• Don’t fall for false claims. Look for certain phrases that point to a scam, like claims of quick fixes, new discoveries, secret ingredients and miraculous cures. Be especially cautious if these claims are accompanied by a money-back guarantee. [8]
  • Don’t buy from a site that doesn’t require a doctor’s prescription. Properly licensed online pharmacies always need a doctor’s prescription for your drugs. They also have licensed pharmacists on staff to answer questions and provide contact details. [9]
  • Don’t give out personal information. Protect your Medicare number as much as your Social Security number and bank account information. Double-check that an online pharmacy is legitimate before providing personal details.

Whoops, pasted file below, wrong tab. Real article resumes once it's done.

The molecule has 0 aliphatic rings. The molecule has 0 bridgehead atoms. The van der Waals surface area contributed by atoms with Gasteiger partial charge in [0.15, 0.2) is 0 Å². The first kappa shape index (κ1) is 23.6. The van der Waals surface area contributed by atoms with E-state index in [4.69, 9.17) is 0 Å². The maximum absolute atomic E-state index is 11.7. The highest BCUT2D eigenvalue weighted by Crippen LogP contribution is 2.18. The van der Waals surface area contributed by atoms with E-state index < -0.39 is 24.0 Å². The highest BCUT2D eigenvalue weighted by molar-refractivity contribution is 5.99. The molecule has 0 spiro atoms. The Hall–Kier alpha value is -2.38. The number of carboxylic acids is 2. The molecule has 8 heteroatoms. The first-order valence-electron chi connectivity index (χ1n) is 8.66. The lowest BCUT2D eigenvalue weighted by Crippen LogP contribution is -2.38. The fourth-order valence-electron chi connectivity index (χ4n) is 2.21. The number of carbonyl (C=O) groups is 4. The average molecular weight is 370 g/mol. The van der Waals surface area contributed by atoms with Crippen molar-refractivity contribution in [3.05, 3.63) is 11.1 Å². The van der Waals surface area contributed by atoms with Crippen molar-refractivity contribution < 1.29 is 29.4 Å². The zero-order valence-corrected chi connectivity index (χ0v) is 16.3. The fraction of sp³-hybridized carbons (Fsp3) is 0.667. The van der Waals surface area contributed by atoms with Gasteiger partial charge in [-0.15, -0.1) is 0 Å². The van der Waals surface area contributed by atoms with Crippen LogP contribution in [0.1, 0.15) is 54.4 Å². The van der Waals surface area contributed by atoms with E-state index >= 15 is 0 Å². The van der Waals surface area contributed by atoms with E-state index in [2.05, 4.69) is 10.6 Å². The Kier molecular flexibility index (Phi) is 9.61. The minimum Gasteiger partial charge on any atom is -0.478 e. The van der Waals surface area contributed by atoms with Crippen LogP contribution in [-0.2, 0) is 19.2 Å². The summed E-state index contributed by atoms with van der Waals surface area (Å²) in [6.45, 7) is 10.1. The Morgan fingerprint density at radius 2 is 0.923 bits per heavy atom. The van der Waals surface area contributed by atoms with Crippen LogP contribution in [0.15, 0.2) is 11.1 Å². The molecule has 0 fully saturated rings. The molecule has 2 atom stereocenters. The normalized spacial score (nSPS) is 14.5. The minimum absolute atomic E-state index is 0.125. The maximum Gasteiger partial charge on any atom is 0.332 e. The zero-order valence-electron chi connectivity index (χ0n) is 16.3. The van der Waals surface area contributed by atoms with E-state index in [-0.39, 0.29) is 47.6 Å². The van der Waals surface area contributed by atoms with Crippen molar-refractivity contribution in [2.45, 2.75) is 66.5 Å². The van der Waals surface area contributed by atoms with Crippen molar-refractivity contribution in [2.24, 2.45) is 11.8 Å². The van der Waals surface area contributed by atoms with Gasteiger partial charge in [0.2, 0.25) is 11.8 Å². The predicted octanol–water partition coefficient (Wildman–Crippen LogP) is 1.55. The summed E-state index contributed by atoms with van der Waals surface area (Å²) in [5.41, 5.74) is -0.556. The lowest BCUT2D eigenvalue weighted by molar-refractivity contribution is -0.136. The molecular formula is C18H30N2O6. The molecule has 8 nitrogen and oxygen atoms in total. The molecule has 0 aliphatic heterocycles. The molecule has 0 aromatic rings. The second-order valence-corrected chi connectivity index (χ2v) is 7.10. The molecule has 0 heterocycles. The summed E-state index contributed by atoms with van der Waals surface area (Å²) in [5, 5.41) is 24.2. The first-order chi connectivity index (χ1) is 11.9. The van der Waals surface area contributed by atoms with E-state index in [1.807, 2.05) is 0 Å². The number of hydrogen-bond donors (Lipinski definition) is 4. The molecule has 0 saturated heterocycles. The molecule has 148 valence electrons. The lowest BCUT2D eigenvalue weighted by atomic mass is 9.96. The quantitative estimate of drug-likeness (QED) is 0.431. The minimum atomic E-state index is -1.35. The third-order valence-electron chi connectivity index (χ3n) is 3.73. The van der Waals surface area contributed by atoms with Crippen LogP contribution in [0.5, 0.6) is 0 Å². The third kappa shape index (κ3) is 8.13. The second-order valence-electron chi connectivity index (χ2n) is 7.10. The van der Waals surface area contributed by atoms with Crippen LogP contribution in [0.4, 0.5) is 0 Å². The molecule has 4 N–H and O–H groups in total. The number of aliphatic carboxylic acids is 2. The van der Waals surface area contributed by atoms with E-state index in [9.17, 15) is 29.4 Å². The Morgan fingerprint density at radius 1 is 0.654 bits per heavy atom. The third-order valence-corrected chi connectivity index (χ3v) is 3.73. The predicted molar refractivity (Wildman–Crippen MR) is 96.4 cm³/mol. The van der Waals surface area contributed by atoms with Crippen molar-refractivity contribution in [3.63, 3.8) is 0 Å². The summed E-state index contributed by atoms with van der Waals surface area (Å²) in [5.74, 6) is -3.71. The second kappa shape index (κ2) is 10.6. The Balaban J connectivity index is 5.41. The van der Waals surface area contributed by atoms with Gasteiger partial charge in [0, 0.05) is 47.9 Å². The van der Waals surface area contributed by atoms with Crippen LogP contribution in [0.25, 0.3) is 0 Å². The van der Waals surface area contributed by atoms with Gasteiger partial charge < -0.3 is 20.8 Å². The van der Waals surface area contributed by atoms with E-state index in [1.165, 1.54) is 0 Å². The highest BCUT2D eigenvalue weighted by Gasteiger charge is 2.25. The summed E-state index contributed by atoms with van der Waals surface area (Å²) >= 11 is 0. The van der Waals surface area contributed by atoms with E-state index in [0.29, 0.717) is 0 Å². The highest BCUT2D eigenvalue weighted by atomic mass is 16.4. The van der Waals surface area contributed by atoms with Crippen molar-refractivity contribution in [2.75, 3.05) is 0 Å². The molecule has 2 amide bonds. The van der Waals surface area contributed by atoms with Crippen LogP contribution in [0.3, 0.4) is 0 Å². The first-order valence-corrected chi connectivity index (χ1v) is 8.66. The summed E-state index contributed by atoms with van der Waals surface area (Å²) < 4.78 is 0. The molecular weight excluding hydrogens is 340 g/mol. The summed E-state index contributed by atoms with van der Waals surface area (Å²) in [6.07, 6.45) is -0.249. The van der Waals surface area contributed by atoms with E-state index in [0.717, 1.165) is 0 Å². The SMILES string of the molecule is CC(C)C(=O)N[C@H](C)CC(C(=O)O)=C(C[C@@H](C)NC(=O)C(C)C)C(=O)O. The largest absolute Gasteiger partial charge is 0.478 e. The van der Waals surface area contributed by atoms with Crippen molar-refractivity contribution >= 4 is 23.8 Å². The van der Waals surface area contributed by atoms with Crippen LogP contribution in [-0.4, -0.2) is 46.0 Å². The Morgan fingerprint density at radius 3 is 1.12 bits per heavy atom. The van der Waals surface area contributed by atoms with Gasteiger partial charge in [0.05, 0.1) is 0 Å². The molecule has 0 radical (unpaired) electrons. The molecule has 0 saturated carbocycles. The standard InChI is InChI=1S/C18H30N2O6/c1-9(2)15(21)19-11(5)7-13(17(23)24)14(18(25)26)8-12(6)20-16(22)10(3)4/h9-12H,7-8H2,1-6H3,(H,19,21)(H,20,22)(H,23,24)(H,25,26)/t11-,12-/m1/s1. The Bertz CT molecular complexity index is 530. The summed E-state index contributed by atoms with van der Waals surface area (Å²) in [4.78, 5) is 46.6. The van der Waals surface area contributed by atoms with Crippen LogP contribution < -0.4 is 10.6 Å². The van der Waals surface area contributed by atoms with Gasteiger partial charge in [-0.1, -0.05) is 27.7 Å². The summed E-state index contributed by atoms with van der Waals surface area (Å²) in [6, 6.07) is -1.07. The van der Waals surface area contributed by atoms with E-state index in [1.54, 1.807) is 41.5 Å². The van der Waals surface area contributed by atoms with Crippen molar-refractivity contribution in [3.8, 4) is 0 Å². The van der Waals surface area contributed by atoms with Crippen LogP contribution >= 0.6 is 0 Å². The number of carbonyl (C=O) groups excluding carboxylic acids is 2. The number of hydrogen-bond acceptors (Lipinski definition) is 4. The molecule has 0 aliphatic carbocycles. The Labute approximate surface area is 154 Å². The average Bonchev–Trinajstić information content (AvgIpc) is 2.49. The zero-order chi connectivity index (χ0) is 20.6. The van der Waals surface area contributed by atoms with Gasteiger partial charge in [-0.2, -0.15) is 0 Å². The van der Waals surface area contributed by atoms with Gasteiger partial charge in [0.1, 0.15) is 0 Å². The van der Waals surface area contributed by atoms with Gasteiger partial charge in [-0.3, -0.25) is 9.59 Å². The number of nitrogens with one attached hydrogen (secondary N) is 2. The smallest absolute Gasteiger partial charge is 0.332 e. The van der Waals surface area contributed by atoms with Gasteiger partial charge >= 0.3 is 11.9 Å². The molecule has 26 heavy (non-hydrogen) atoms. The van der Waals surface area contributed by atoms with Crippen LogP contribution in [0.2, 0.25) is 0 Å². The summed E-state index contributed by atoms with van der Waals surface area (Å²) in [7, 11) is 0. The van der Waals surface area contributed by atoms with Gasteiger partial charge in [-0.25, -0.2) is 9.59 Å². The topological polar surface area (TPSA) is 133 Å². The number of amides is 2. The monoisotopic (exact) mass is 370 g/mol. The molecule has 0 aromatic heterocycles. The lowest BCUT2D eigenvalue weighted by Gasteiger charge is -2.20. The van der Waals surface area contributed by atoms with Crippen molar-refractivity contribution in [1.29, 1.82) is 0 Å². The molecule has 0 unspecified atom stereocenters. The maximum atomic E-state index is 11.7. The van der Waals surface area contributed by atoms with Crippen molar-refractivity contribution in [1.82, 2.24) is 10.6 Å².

• Ask your doctor or local pharmacist. Before taking medicine you bought online from a site not listed on BeSafeRx, consult your doctor or pharmacist. Drugs purchased online could be fake, expired or have an incorrect dosage. Also keep in mind that buying controlled substances online is illegal without a valid prescription from a medical professional. [10]

Guard Your Health and Finances

Fraudsters can get an online pharmacy up and running easily and it only takes a few clicks to fall into their trap. To safeguard your physical and financial health, be vigilant and remember how to spot the signs of prescription drug scams.

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GMS
GMS
5 months ago

why would anyone trust the FDA on what is safe or legit, Look what they pushed, promoted and told the public about the COVID vaccine as being safe when they knew it was never tested and was not safe and is not nor was ever a vaccine.